Taking a break from riding is a common occurrence, as is the feeling of apprehension when you do make the decision to get back in the saddle.

Rider confidence coach and qualified sports massage therapist Sue Gould-Wright explains how to build your confidence from scratch after a break from riding.

There are quite a few different ways to approach your nervousness, but first you need to explore where it has come from.

It could be that you’re concerned about falling off and hurting yourself. None of us want to get hurt, but it’s often the consequences of this happening that bother us more than the possible fall itself.

Some of the potential consequences that are likely to be bothering you are:

  1. If I hurt myself, I can’t look after my family.
  2. If I fall off and have to take time to recover, I’ll be letting my employer and colleagues down.
  3. I’m self-employed, so I can’t afford to take time off.
  4. I feel guilty spending time and money on myself.

Write yourself a list like this, then go through it as if you were reading through a friend’s answers and trying to show them their concerns are unfounded.

By working through your list you’ll see that there is always a way to overcome your perceived consequences.

Positive psychology

Now we have to get some positive psychology working for you. You can’t be both optimistic and apprehensive at the same time, so we need to get your brain trained to focus on the good things that are going to happen when you return to writing.

Grab a pen and paper and write the word ‘riding’ in the middle of the page. See how many happy, positive things you can think of to associate with it – horses, fun, new friends, fitness, being outdoors, smiling, that horsey smell, bonding… the list is endless.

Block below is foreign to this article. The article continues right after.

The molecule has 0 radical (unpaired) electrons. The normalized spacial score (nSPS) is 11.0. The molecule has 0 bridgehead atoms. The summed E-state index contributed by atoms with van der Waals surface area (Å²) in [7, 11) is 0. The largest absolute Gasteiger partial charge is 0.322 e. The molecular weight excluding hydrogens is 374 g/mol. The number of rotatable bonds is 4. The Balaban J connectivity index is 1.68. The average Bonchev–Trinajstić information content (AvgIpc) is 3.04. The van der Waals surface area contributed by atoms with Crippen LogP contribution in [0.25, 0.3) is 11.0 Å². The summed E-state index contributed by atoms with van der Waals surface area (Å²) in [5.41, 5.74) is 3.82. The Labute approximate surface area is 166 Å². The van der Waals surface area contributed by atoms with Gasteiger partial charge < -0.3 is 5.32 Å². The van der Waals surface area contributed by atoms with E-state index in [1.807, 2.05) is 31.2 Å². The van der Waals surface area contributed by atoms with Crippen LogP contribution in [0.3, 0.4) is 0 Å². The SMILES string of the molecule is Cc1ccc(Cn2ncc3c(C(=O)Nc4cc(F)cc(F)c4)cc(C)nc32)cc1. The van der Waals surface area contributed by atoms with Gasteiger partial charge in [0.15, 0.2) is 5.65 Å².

The more you can focus your mind on the positive outcomes, the less time it will have to think of negative ones. Think of it like trying to ride down both sides of the arena at once – impossible!

You could also try putting a fairly loose band on your wrist and giving yourself a ‘twang’ when your mind starts to wander off down the negative thought path.

Training the brain takes as much effort as training the body, but it’s very rewarding and great for all aspects of your life.

Set yourself up for riding success

You need to find the right horse and an empathetic instructor who won’t push you, but will nurture you.

Using a riding simulator is also a good way of getting back in the saddle. They’re perfectly balanced and well behaved, and you don’t have to worry about being rusty and upsetting a plastic horse the same way you would a real horse.

If you don’t have a simulator near you, ask around on social media for riding school recommendations. If possible, visit and watch a lesson or two before you book.

It’s important you feel comfortable with the school, the instructor and how the lessons are formatted, especially for your first few sessions.

A good instructor will take the time to find out what you have done before and what you want to achieve going forward.

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